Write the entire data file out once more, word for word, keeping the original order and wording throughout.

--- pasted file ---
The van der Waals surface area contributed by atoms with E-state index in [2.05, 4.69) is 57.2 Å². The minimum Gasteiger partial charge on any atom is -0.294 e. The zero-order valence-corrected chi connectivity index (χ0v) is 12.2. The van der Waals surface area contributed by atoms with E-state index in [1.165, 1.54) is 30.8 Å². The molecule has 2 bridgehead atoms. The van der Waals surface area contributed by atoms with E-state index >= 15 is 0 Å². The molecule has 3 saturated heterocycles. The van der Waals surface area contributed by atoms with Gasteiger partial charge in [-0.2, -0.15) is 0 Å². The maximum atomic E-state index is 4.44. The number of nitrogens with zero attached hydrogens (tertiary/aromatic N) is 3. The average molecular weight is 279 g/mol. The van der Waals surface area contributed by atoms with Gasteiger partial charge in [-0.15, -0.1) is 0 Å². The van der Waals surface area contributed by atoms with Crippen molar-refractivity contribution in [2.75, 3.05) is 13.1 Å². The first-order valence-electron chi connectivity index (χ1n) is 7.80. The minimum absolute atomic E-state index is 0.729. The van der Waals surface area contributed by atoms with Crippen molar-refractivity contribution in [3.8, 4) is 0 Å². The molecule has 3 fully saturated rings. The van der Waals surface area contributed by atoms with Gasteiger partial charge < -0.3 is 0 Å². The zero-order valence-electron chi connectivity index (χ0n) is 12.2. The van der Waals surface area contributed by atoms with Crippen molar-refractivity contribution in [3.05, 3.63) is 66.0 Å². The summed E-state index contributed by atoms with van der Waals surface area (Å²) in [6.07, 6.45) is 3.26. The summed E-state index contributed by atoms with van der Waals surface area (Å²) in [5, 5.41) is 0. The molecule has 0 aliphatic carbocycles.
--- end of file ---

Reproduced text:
The van der Waals surface area contributed by atoms with E-state index in [2.05, 4.69) is 57.2 Å². The minimum Gasteiger partial charge on any atom is -0.294 e. The zero-order valence-corrected chi connectivity index (χ0v) is 12.2. The van der Waals surface area contributed by atoms with E-state index in [1.165, 1.54) is 30.8 Å². The molecule has 2 bridgehead atoms. The van der Waals surface area contributed by atoms with E-state index >= 15 is 0 Å². The molecule has 3 saturated heterocycles. The van der Waals surface area contributed by atoms with Gasteiger partial charge in [-0.2, -0.15) is 0 Å². The maximum atomic E-state index is 4.44. The number of nitrogens with zero attached hydrogens (tertiary/aromatic N) is 3. The average molecular weight is 279 g/mol. The van der Waals surface area contributed by atoms with Gasteiger partial charge in [-0.15, -0.1) is 0 Å². The van der Waals surface area contributed by atoms with Crippen molar-refractivity contribution in [2.75, 3.05) is 13.1 Å². The first-order valence-electron chi connectivity index (χ1n) is 7.80. The minimum absolute atomic E-state index is 0.729. The van der Waals surface area contributed by atoms with Crippen molar-refractivity contribution in [3.8, 4) is 0 Å². The molecule has 3 fully saturated rings. The van der Waals surface area contributed by atoms with Gasteiger partial charge < -0.3 is 0 Å². The zero-order valence-electron chi connectivity index (χ0n) is 12.2. The van der Waals surface area contributed by atoms with Crippen molar-refractivity contribution in [3.05, 3.63) is 66.0 Å². The summed E-state index contributed by atoms with van der Waals surface area (Å²) in [6.07, 6.45) is 3.26. The summed E-state index contributed by atoms with van der Waals surface area (Å²) in [5, 5.41) is 0. The molecule has 0 aliphatic carbocycles.